The record is unclear whether relator Michelle Michurski was ever informed of the opportunity to volunteer to be a human resources generalist. The record is clear, however, that the opportunity to volunteer for a generalist position was verbal, informal, and not in conformance with traditional civil service hiring procedures.

At the conclusion of the pilot program in April 1996, the three individuals who volunteered to become human resources generalists were certified to the position of human resources generalist at grade ten. In June 1998, at the conclusion of the HR title consolidation project, the new human resources generalists were reclassified as HR senior consultants, grade 10.

Michurski's Appeal

Michurski began working for the Department of Public Works in 1987 as an administrative assistant II. She provided human resources support to the Director of Administration/Personnel. On October 17, 1995, Michurski requested a title change from administrative assistant II, grade 8, to manager personnel services, grade 11. Michurski indicated in her request that the duties she was performing as an administrative assistant were consistent with those of a personnel services manager. She represented the Department of Public Works at disciplinary meetings, staff meetings, and arbitration hearings. She also scheduled, conducted and made decisions relative to department rules, regulations and policies. She trained employees and handled disciplinary matters and employee mentoring.

By October 1996, Michurski had not yet received a response to her reclassification request. After inquiring, she was informed her reclassification request had been incorporated into the title consolidation project and her position was being evaluated along with all the other human resources positions.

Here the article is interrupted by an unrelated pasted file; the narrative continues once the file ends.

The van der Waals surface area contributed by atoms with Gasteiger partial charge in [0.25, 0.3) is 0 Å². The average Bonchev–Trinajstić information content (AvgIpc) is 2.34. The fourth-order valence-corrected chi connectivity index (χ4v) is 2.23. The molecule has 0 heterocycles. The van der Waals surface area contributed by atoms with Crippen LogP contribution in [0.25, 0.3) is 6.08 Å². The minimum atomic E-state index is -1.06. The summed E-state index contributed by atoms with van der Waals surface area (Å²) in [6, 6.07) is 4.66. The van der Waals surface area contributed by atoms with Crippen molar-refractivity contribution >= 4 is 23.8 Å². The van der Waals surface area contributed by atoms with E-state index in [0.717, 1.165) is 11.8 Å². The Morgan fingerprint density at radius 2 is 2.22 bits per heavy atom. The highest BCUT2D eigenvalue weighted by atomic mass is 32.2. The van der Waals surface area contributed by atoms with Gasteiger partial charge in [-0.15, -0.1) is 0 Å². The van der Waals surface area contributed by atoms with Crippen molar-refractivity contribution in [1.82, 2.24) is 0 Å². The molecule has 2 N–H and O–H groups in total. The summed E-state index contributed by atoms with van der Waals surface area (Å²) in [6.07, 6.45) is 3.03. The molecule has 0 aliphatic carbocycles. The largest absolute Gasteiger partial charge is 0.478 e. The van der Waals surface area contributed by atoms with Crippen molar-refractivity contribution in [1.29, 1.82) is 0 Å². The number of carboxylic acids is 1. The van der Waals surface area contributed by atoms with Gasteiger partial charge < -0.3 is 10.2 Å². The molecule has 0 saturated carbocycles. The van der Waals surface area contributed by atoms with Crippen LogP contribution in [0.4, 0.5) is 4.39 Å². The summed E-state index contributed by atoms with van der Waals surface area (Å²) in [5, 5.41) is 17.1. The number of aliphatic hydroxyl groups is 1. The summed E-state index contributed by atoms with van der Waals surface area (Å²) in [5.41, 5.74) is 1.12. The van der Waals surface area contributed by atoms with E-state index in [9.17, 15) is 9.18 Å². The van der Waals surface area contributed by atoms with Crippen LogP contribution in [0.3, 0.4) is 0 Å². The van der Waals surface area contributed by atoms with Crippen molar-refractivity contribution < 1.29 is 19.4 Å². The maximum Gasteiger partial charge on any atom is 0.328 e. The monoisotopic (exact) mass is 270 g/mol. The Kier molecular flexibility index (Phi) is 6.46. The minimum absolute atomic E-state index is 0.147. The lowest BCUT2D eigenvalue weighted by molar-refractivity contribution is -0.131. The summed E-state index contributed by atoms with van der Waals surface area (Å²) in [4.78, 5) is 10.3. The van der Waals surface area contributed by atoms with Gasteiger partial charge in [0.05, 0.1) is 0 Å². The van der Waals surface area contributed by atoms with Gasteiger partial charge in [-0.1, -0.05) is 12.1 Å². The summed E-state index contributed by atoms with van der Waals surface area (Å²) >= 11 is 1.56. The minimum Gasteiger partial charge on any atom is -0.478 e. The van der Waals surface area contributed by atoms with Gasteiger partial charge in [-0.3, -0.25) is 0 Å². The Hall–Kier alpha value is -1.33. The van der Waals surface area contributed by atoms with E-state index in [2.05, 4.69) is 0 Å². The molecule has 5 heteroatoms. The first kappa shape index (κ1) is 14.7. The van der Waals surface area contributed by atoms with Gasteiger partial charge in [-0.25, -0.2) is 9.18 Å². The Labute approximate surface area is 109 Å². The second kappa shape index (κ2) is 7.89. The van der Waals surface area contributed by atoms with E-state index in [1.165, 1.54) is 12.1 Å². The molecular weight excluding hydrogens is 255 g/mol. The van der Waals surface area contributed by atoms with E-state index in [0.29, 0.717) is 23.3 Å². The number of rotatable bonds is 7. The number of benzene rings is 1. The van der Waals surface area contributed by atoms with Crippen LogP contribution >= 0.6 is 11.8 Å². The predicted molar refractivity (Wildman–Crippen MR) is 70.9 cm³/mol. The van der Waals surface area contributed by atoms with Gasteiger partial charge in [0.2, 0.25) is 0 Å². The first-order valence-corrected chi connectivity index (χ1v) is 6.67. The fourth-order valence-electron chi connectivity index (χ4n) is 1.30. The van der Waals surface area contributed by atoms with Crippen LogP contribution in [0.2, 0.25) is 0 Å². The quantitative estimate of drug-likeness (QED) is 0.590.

On January 1, 1997, Michurski was transferred to the Human Resources Department with the title of administrative assistant II, grade 8. Following the transfer, Michurski continued to provide human resources related services to the Department of Public Works. On January 8, 1997, Michurski was notified her position was being reclassified to personnel coordinator II. This was not a change from her previous grade level and she appealed this determination to the Human Resources Department.

In April 1997 and October 1997, Michurski applied for and passed the exam for the position of human resources generalist. She was not, however, selected for the position. On April 17, 1997, Michurski requested an update on her appeal, and was informed her reclassification consideration would be completed in June or July.

In September 1997, Michurski filed a concern with the SARC relating to her human resources appeal. During its investigation, the SARC interviewed Michurski's immediate supervisor and the Human Resources Senior Consultant. Michurski's supervisor stated Michurski was regularly performing 60% of the duties of the HR generalist/HR senior consultant. The senior consultant also believe Michurski should be reclassified as an HR generalist/HR senior consultant.

On February 27, 1998, Michurski was notified that her position was retitled from personnel coordinator II to human resources consultant with no change in the grade.